Legend has it that Frank Gordy and Fred Smith were both told by professors that their chosen businesses would not work. Gordy’s prof at Georgia Tech told him that he was too stupid to even run a hot dog stand. So, Frank dropped out of school, and opened a hot dog stand across the street from Tech which eventually became The Varsity, the world’s largest Drive-In restaurant. Smith, founder of Federal Express, wrote a paper for an economics class at Yale describing an overnight air delivery service for which he received a “C.”

In 1972, looking for a competitive edge against market leader McDonalds, Burger King went against common industry wisdom. The number two burger franchise incorporated a labor-intensive program of allowing people to choose how their burger was prepared. This defied the whole fast food concept that meals must be prepared assembly-line style according to one universally appealing recipe. Burger King’s “Have It Your Way” was a hit, and forced the entire industry to follow suit.

Challenging the status quo isn’t all about science and business; it even works in fields as rigid as religion. My friend, Lisa Leeper, told me, “John Eldredge, of Ransomed Heart, recast completely for me what it means to be a Christian by putting it all in terms of a relationship with a loving God who's romancing me, rather than me trying to appease a forbidding, disappointed judge.”

I love the story of Billy Beane, General Manager of the Oakland Athletics, who went against the grain in sports. It is told in detail in the book and movie titled, Moneyball. Beane did not have the budget to recruit top players for his team. So, he used player statistics to acquire team members rather than the traditional method of subjective scouting. It enabled him to get talented, yet undervalued players, and build a winning team.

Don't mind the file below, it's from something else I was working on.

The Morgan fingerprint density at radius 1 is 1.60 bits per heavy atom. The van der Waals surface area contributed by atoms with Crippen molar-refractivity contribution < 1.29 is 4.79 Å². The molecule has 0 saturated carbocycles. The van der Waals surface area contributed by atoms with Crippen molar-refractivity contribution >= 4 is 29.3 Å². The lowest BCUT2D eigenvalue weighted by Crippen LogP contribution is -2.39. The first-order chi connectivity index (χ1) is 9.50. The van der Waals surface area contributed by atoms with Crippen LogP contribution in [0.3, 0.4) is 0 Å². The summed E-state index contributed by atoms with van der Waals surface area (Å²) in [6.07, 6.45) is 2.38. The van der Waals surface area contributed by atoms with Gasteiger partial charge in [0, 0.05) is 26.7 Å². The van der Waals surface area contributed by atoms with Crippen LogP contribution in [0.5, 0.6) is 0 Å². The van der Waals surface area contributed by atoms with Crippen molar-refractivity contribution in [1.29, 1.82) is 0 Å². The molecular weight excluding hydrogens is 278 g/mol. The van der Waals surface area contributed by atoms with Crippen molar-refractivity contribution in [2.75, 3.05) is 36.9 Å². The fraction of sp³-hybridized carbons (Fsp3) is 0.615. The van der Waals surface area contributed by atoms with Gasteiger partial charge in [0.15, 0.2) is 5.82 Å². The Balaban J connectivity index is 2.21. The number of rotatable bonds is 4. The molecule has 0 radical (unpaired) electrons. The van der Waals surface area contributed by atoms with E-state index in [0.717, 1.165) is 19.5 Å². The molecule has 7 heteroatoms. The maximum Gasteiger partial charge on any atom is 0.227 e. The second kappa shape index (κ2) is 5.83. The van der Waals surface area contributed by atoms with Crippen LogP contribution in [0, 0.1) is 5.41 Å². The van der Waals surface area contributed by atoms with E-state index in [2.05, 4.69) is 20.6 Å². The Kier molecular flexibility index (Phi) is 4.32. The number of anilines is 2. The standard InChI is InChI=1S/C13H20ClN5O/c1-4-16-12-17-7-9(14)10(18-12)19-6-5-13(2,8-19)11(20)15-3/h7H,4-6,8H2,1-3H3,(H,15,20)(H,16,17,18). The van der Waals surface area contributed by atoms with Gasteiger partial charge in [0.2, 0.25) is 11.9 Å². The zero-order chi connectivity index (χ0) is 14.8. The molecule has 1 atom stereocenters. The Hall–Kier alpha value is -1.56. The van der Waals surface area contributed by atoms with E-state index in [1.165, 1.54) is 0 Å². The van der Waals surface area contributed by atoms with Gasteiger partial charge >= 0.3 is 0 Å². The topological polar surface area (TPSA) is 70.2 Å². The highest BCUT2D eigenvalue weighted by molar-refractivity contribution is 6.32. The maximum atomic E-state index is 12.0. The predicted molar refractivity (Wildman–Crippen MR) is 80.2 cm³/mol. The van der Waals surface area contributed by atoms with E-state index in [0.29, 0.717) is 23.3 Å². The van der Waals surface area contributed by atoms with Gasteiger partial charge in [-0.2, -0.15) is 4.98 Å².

The good news is that new products are introduced to the market every year by small business owners who are not content with the way things are. Jake Rothschild, of Ohmgbrands, was told that it was impossible to create a non-dairy ice cream with the pleasing texture of the real thing. Unwilling to accept that, he experimented for five years. Using a combination of almond milk, coconut milk, avocado and plantain, he came up with a formula that he calls Joyscream. It’s a success. I tasted Joyscream; and it really does have the taste and texture of ice cream.

Just because things are going well, doesn’t mean you shouldn’t question authority or challenge the status quo. There’s always room for improvement - whether it is in business or your personal life - asking questions may enlighten you to problems before they occur. Gold Stars speaker bureau owner, Andrea Gold says, "Status quo living does not allow for challenging one's beliefs and habits."

Robert Evans Wilson, Jr. is an author, humorist and innovation consultant. He works with companies that want to be more competitive and with people who want to think like innovators. Robert is also the author of the humorous children’s book: The Annoying Ghost Kid. For more information on Robert, please visit